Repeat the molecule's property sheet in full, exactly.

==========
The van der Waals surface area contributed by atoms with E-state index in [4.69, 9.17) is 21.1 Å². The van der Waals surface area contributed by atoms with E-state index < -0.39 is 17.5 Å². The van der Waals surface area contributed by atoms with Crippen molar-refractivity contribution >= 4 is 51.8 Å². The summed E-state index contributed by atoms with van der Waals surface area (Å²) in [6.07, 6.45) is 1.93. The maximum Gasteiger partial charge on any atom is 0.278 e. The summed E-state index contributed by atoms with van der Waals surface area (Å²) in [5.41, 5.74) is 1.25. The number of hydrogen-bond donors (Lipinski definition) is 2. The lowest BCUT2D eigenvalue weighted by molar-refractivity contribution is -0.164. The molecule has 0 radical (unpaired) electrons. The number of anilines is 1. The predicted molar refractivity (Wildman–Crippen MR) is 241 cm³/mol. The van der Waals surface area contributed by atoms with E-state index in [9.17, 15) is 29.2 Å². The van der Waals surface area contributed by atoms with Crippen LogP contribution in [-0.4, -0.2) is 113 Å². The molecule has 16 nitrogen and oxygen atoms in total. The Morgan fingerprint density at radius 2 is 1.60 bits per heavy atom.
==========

The van der Waals surface area contributed by atoms with E-state index in [4.69, 9.17) is 21.1 Å². The van der Waals surface area contributed by atoms with E-state index < -0.39 is 17.5 Å². The van der Waals surface area contributed by atoms with Crippen molar-refractivity contribution >= 4 is 51.8 Å². The summed E-state index contributed by atoms with van der Waals surface area (Å²) in [6.07, 6.45) is 1.93. The maximum Gasteiger partial charge on any atom is 0.278 e. The summed E-state index contributed by atoms with van der Waals surface area (Å²) in [5.41, 5.74) is 1.25. The number of hydrogen-bond donors (Lipinski definition) is 2. The lowest BCUT2D eigenvalue weighted by molar-refractivity contribution is -0.164. The molecule has 0 radical (unpaired) electrons. The number of anilines is 1. The predicted molar refractivity (Wildman–Crippen MR) is 241 cm³/mol. The van der Waals surface area contributed by atoms with E-state index in [9.17, 15) is 29.2 Å². The van der Waals surface area contributed by atoms with Crippen LogP contribution in [-0.4, -0.2) is 113 Å². The molecule has 16 nitrogen and oxygen atoms in total. The Morgan fingerprint density at radius 2 is 1.60 bits per heavy atom.